Gabe Grunewald (Read 154 times)

Mr. Softee

    I'm not sure what it is exactly that got to me more than any other similar story. Perhaps it's the combination of my life stage, having daughters ready to leave the nest with their whole lives in front of them, and her implacable drive to keep doing what she loved in the face of a merciless adversary.


    The Brooks film looks pretty great, but it's half hour long and will have to wait until after work. Read the SI piece though, and don't take for granted any opportunity to get out the door or pin on a number.


    "Many of us live every day in denial of our own mortality, gently nudging its presence to the perimeter of our existence. Gabe’s mortality was in her grill, and she punched at it until she could no longer lift her arms"

      Thanks for starting this thread, Keith.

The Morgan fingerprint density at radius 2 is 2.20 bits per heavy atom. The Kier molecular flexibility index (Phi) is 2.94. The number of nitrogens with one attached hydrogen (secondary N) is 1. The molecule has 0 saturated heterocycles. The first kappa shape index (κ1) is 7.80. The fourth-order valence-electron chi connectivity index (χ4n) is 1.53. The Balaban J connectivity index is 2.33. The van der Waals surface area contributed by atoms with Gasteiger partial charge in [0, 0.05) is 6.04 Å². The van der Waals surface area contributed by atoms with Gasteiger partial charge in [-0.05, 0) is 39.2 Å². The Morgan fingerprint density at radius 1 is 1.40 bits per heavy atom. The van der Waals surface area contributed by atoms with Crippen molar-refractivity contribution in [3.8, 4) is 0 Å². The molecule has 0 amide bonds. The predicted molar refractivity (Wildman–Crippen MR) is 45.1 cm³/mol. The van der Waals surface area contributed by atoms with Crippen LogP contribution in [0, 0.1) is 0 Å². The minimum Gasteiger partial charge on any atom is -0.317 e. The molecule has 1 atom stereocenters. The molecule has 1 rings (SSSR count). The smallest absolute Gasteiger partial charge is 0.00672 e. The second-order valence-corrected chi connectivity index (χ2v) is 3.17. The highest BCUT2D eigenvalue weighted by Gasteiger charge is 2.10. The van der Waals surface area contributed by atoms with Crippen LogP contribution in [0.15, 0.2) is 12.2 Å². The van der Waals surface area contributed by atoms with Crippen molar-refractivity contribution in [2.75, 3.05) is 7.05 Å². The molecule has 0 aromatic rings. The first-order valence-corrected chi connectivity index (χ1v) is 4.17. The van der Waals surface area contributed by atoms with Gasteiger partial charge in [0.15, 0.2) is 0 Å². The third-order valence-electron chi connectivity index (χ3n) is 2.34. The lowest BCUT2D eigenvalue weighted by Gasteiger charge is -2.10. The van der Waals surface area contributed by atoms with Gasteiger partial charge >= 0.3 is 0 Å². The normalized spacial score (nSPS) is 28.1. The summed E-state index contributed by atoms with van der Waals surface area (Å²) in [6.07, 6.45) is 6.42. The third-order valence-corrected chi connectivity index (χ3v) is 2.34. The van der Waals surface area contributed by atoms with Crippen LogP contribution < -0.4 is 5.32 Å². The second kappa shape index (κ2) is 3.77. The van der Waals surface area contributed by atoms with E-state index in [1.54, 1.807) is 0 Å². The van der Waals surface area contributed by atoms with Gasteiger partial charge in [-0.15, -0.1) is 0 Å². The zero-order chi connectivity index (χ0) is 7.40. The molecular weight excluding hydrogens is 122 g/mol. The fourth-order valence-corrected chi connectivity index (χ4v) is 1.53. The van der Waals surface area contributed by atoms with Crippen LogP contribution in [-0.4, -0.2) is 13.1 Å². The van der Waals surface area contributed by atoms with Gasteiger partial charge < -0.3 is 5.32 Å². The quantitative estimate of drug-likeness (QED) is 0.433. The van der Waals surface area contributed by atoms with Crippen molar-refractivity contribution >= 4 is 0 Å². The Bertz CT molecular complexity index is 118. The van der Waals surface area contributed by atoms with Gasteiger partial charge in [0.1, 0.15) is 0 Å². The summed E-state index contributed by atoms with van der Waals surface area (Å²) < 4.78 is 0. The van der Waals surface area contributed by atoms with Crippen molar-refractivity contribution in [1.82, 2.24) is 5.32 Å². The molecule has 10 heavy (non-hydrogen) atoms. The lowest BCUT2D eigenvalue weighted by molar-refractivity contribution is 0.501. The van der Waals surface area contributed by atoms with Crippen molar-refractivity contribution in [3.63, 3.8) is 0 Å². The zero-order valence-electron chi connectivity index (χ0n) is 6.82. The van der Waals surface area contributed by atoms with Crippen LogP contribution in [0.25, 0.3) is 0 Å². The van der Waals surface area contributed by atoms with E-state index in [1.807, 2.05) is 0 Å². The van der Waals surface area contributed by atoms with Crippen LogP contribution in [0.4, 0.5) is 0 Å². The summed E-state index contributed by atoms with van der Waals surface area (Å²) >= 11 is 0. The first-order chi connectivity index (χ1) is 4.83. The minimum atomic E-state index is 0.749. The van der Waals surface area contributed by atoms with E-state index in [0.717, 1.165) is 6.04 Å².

I shed actual tears (something I rarely do, unfortunately) starting at about 17:10.  The part of the film covering that race reminded me why I love sports, and ours in particular.

      "If you have the fire, run..." -John Climacus


      not bad for mile 25

        Wow, what a fighter and an inspiration!

          Have been seeing more of her lately, recent track meets, facebook etc...


          Sad, but inspiring too.


          Can't help but feel she accomplished a lot in her 32* years here!

          300m- 37 sec.


          37 going on 60

            I have met her a number of times.  She was amazing and inspiring.  So many people I know here in Minnesota taking it very hard.


            2021 Goals for my 2 marathon cycles this year

            Marathon Sub 2:40 2:39:27 Grandma's Marathon 6/19/21

            10k Sub 35:00 in Marathon build

            5k Sub 16:30 in Marathon build /16:34 BK5K Memorial Day 2021


            2022 Goals

            Marathon Sub 2:37 2:41:32 Grandma's 2022

            10k Sub 35:00

            5k Sub 16:00


            Stotan Disciple

              Feel free to make a donation to her foundation where 100% of the funds go to cancer research.



              Thinking should be done first, before training begins.